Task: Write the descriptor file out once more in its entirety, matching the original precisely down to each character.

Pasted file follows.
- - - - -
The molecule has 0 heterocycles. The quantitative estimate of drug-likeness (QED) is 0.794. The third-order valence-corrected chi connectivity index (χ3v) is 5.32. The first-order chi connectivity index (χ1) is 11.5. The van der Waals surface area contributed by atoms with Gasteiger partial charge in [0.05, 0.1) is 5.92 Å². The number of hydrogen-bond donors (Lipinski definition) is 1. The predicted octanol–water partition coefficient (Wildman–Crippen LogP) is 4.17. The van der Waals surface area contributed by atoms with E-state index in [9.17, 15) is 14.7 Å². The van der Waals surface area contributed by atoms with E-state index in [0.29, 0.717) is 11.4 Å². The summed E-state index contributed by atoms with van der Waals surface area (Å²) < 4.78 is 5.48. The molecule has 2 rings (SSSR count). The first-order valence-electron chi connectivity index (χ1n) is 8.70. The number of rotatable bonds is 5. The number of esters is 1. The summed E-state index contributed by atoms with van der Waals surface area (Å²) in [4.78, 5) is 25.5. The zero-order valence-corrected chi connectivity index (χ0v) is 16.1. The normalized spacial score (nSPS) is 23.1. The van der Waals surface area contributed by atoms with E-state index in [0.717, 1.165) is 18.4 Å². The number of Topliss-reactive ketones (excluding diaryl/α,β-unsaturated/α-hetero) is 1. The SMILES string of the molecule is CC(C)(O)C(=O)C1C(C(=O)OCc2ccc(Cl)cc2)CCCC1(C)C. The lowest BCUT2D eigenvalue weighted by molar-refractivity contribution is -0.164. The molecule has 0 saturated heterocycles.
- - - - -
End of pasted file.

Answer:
The molecule has 0 heterocycles. The quantitative estimate of drug-likeness (QED) is 0.794. The third-order valence-corrected chi connectivity index (χ3v) is 5.32. The first-order chi connectivity index (χ1) is 11.5. The van der Waals surface area contributed by atoms with Gasteiger partial charge in [0.05, 0.1) is 5.92 Å². The number of hydrogen-bond donors (Lipinski definition) is 1. The predicted octanol–water partition coefficient (Wildman–Crippen LogP) is 4.17. The van der Waals surface area contributed by atoms with E-state index in [9.17, 15) is 14.7 Å². The van der Waals surface area contributed by atoms with E-state index in [0.29, 0.717) is 11.4 Å². The summed E-state index contributed by atoms with van der Waals surface area (Å²) < 4.78 is 5.48. The molecule has 2 rings (SSSR count). The first-order valence-electron chi connectivity index (χ1n) is 8.70. The number of rotatable bonds is 5. The number of esters is 1. The summed E-state index contributed by atoms with van der Waals surface area (Å²) in [4.78, 5) is 25.5. The zero-order valence-corrected chi connectivity index (χ0v) is 16.1. The normalized spacial score (nSPS) is 23.1. The van der Waals surface area contributed by atoms with E-state index in [0.717, 1.165) is 18.4 Å². The number of Topliss-reactive ketones (excluding diaryl/α,β-unsaturated/α-hetero) is 1. The SMILES string of the molecule is CC(C)(O)C(=O)C1C(C(=O)OCc2ccc(Cl)cc2)CCCC1(C)C. The lowest BCUT2D eigenvalue weighted by molar-refractivity contribution is -0.164. The molecule has 0 saturated heterocycles.